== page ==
Whenever Gerald Huggins sees video or photographs of poor, barefoot children, especially in Central America, he gets emotional.
“I identify with them because I was one of those kids,” Huggins said. “It touches my heart.”
A seasoned pilot and president of GH Enterprises, an aircraft maintenance company at the Baton Rouge Metropolitan Airport, Huggins, 64, was born in Costa Rica, raised in Guatemala and Panama, emigrated to the United States at 15 and became a citizen in 1971.
“I remember being hungry. I remember being sick with parasites inside me,” he said. “I feel their pain.”
Now he wants to help some of those children and their families by “being the hands and feet of Jesus,” said Huggins, part of a nonprofit Christian ministry called the Wings of the Spirit mission.
For the first two weeks of February, Huggins and Daniel Waghorne, a documentary filmmaker from New Orleans, will fly the White Dove, a two-seater Piper Super Cub, from Baton Rouge to Central America and back.
The small plane, which displays the mission’s logo in Spanish on one side of the fuselage and English on the other, can’t carry enough food to ease the physical hunger they may encounter, but it can airlift spiritual nourishment.
As they hopscotch across Mexico and then down into Guatemala and Honduras, they’ll land near small villages and distribute a total of 900 free Gospels of John printed in Spanish.
“We’ll stop wherever the Holy Spirit leads us,” Huggins said. A symbol of the Holy Spirit dove adorns the plane’s tail.
Huggins described the Super Cub as a “semi-bush type of airplane, we can land and take off in fields if we have to.” They’ll fly at about 2,000 to 3,000 feet in altitude, low enough to see roads and villages.
Although the “two-stick” plane is low-tech compared to the corporate aircraft he maintains, Huggins said they’ll have a GPS system and a satellite phone.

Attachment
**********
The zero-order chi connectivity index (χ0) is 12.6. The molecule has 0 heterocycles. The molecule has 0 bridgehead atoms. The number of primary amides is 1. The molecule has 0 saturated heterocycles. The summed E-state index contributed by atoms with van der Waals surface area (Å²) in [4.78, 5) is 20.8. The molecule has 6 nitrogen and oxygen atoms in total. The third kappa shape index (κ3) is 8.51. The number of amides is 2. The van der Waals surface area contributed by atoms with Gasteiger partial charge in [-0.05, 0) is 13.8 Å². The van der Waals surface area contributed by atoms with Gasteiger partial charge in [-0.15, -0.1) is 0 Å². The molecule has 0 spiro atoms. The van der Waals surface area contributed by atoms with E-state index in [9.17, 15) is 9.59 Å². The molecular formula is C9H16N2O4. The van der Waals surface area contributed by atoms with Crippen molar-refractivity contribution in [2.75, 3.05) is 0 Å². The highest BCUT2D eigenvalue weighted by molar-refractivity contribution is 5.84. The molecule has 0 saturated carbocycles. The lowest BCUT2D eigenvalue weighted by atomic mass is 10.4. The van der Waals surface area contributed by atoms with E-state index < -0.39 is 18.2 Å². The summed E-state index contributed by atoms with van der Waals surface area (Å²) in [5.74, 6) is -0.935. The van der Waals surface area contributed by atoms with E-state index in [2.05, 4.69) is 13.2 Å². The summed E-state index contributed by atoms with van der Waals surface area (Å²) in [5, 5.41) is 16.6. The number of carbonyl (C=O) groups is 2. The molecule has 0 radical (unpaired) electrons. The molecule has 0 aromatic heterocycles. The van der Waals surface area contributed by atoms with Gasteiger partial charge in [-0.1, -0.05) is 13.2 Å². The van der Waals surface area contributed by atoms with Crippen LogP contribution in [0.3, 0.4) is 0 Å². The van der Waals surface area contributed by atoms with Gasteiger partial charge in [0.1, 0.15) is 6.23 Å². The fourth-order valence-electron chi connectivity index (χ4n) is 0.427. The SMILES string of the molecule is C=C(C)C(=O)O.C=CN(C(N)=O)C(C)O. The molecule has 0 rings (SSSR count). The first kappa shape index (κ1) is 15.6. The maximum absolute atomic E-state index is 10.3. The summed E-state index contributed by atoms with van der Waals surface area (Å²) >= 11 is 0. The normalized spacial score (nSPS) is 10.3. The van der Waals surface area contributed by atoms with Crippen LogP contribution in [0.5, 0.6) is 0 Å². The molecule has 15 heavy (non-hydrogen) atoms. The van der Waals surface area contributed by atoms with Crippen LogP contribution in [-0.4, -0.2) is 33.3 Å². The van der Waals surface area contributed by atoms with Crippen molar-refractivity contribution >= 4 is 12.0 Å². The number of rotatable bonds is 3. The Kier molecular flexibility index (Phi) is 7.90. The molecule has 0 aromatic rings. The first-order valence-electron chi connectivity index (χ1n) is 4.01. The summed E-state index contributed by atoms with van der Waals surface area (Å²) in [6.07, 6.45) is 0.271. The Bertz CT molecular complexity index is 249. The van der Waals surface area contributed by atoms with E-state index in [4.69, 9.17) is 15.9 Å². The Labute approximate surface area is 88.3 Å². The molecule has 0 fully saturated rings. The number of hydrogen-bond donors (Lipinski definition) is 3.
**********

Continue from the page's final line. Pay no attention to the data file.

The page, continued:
They’ll travel about 400 miles a day at speeds up to 100 miles an hour, Huggins said. They’ll sleep wherever they can find lodging or, if necessary, sleep in a small tent or under a wing.
They’ll head first to McAllen, Texas, then westward across Mexico to Mazatlan, then follow the coast south until they get to Tepic, Mexico, where in the 1990s Huggins said he assisted another mission group, Remote Area Medical.
“I flew their doctors and nurses and supplies,” he said.
They’ll fly down to Guatemala then eastward to a Gulf coast town, Porto Barrios, where Huggins said he lived while his stepfather worked for a banana company. He also plans to cross into Honduras to visit “a whole group of people who have been ignored forever — the Mosquito Indians.”
They’ll return to Baton Rouge by flying back up the Gulf coast, totaling about 4,000 miles.
Waghorne, who has spent most of the last few years filming mission trips with other groups in India, Kenya and Guatemala, will ride in the cramped back seat and can also fly the plane via another control stick.
“It’s gonna be really fun with all our gear, my camera gear and the boxes of Bibles,” he said with a laugh. “Missions work is essentially where my heart has been the last few years, helping people with the talents that I have in videography.”
He’s done a lot of work in the film industry, music videos and short films, he said, “but it’s just not satisfying and doesn’t feel like I’m helping people.”
The first of a larger mission
Ryan Williams, president of the group and a local insurance agent, said he hopes this flight is only the first leg of a much larger mission that was divinely inspired from the beginning.
Williams and Huggins attend Journey Church, where they became fast friends. Wings of the Spirit is a separate organization from Journey Church, Williams said.
They met Waghorne in Guatemala last year on a church mission trip and Waghorne was there filming another group.
They are hoping this trip’s success and Waghorne’s documentary will promote their greater mission of using this and another airplane to respond to disasters.
For example, Williams said, when late-summer rainstorms flooded the Front Range of Colorado two years ago, it took Baton Rouge volunteers two days to drive there when an airplane could have airlifted them to Estes Park in a matter of hours.
This mission is expected to cost $9,000 and they have only raised half that amount, Williams said. Their church and several other churches are helping, but, Williams said, “this is much bigger than one church.”
“Don’t think about these 900 Bibles as just Bibles, but as 900 souls,” Williams says in a video on their website. “Where these Bibles are going they may never have seen a missionary.”
“They may have never heard the Gospel of Jesus Christ,” Williams says. “These little paperback books could not only change their life but generations of people in the villages where Gerald and Daniel are going to go.”